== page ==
U.S. Department of State, January 2002
Background Note: Sierra Leone
Republic of Sierra Leone
Area: 72,325 sq. km. (29,925 sq. mi.); slightly smaller than South Carolina.
Cities: Capital--Freetown (est. 550,000). Provincial Capitals: Southern
Province,Bo; Eastern Province, Kenema; Northern Province, Makeni.
Terrain: Three areas--mangrove swamps and beaches along the coast, wooded
hills along the immediate interior, and a mountainous plateau in the
Nationality: Noun and adjective--Sierra Leonean(s).
Population (2001 est., no census since 1989): 4.5 million.
Annual growth rate (1990 est.): 2.4%.
Ethnic groups: Temne 30%, Mende 30%, Krio 1%, balance spread over 15 other
tribal groups, and a small Lebanese community.
Religions: (est.) Muslim 60%, Christian 30%, animist 10%.
Languages: English, Krio, Temne, Mende, and 15 other indigenous languages.
Education: (2000) Literacy--30%.
Health: Life expectancy--38 yrs. Access to safe water--54%. Infant
mortality rate--170/1,000. Under five mortality--286/1,000.
Work force: Agriculture-- 67%; industry--15%; services--18%.
Type: Republic with a democratically elected President and Parliament.
Independence: From Britain, April 27, 1961.
Constitution: October 1, 1991
Political parties: Thirteen political parties contested the 1996 elections.
There are now 22 registered political parties. Major parties--All People's
Congress (APC), Democratic Center Party (DCP), National Unity Party (NUP),
Peoples Democratic Party (PDP), Sierra Leone People's Party (SLPP), United
National People's Party (UNPP).
GDP (2000 est.): $634.1 million.
GDP growth rate: 3.8%.
Per capita income (2000 est.) $106.9.
Avg, annual inflation rate (2000 est.) 8%.
Natural resources: Diamonds, rutile, bauxite, gold, platinum and chromite.
Agriculture: Products--coffee, cocoa, ginger, palm kernels, cassava,
bananas, citrus, peanuts, plantains, rice, sweet potatoes, vegetables.
Land--30% potentially arable, 8% cultivated.
Industry: Types--diamonds, bauxite, and rutile mining; forestry; beverages;
cigarettes; construction goods; tourism.
Trade (2000 est.): Exports--$72.5 million: rutile, diamonds, bauxite,
coffee, cocoa, fishes. Major markets--U.S., Belgium, Spain, U.K. and other
west European nations. Imports--$14.5 million: foodstuffs, machinery and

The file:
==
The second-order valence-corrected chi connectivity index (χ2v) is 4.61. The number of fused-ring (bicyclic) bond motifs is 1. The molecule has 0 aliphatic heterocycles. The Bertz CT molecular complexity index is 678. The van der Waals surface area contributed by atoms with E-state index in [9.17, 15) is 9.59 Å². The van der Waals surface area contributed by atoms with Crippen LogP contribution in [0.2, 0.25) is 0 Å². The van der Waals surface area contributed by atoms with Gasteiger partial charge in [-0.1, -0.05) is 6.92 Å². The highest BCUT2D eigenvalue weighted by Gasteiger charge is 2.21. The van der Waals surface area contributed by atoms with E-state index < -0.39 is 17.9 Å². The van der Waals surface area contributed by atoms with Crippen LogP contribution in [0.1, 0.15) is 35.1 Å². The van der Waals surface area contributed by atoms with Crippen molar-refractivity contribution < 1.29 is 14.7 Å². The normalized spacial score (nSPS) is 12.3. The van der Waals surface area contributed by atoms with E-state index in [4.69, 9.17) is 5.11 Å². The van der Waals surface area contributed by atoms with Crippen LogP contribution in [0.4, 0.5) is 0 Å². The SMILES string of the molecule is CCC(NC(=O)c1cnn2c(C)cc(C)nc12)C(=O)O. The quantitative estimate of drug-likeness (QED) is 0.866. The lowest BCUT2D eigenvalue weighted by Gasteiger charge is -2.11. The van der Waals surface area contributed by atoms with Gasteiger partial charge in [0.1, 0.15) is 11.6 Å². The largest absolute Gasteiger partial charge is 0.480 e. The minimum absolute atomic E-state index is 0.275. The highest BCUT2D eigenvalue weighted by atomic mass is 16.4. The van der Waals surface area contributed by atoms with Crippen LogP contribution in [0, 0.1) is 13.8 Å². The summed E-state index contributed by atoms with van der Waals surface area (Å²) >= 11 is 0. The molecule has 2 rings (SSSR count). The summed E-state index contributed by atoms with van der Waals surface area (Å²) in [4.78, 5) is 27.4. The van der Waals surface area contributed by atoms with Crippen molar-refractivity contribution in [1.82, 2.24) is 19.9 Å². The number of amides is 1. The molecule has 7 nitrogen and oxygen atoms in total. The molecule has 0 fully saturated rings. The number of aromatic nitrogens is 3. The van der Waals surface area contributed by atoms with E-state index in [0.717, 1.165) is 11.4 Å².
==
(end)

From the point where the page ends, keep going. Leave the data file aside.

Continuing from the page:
equipment, fuel and lubricants, chemicals, pharmaceuticals, building
materials, light consumer goods, used clothing, textiles.
The indigenous population is made up of 18 ethnic groups. The Temne in the
north and the Mende in the South are the largest. About 60,000 are Krio,
the descendants of freed slaves who returned to Sierra Leone from Great
Britain and North America and slave ships captured on the high seas. In
addition, about 4,000 Lebanese, 500 Indians, and 2,000 Europeans reside in
In the past, Sierra Leoneans were noted for their educational achievements,
trading activity, entrepreneurial skills, and arts and crafts work,
particularly woodcarving. Many are part of larger ethnic networks extending
into several countries, which link West African states in the area. However,
the level of education and infrastructure has declined sharply over the last
European contacts with Sierra Leone were among the first in West Africa. In
1652, the first slaves in North America were brought from Sierra Leone to
the Sea Islands off the coast of the southern United States. During the
1700s there was a thriving trade bringing slaves from Sierra Leone to the
plantations of South Carolina and Georgia where their rice-farming skills
made them particularly valuable.
In 1787 the British helped 400 freed slaves from the United States, Nova
Scotia, and Great Britain return to Sierra Leone to settle in what they
called the "Province of Freedom." Disease and hostility from the indigenous
people nearly eliminated the first group of returnees. This settlement was
joined by other groups of freed slaves and soon became known as Freetown.
In 1792, Freetown became one of Britain's first colonies in West Africa.
Thousands of slaves were returned to or liberated in Freetown. Most chose to
remain in Sierra Leone. These returned Africans--or Krio as they came to be
called--were from all areas of Africa. Cut off from their homes and
traditions by the experience of slavery, they assimilated some aspects of
British styles of life and built a flourishing trade on the West African
In the early 19th century, Freetown served as the residence of the British
governor who also ruled the Gold Coast (now Ghana) and the Gambia
settlements. Sierra Leone served as the educational center of British West
Africa as well. Fourah Bay College, established in 1827, rapidly became a
magnet for English-speaking Africans on the West Coast. For more than a
century, it was the only European-style university in western Sub-Saharan
The colonial history of Sierra Leone was not placid. The indigenous people
mounted several unsuccessful revolts against British rule and Krio
domination. Most of the 20th century history of the colony was peaceful,
however, and independence was achieved without violence. The 1951
constitution provided a framework for decolonization. Local ministerial
responsibility was introduced in 1953, when Sir Milton Margai was appointed
Chief Minister. He became Prime Minister after successful completion of
constitutional talks in London in 1960. Independence came in April 1961, and
Sierra Leone opted for a parliamentary system within the British
Sir Milton's Sierra Leone Peoples Party (SLPP) led the country to
independence and the first general election under universal adult franchise
in May 1962. Upon Sir Milton's death in 1964, his half-brother, Sir Albert
Margai, succeeded him as Prime Minister. Sir Albert attempted to establish a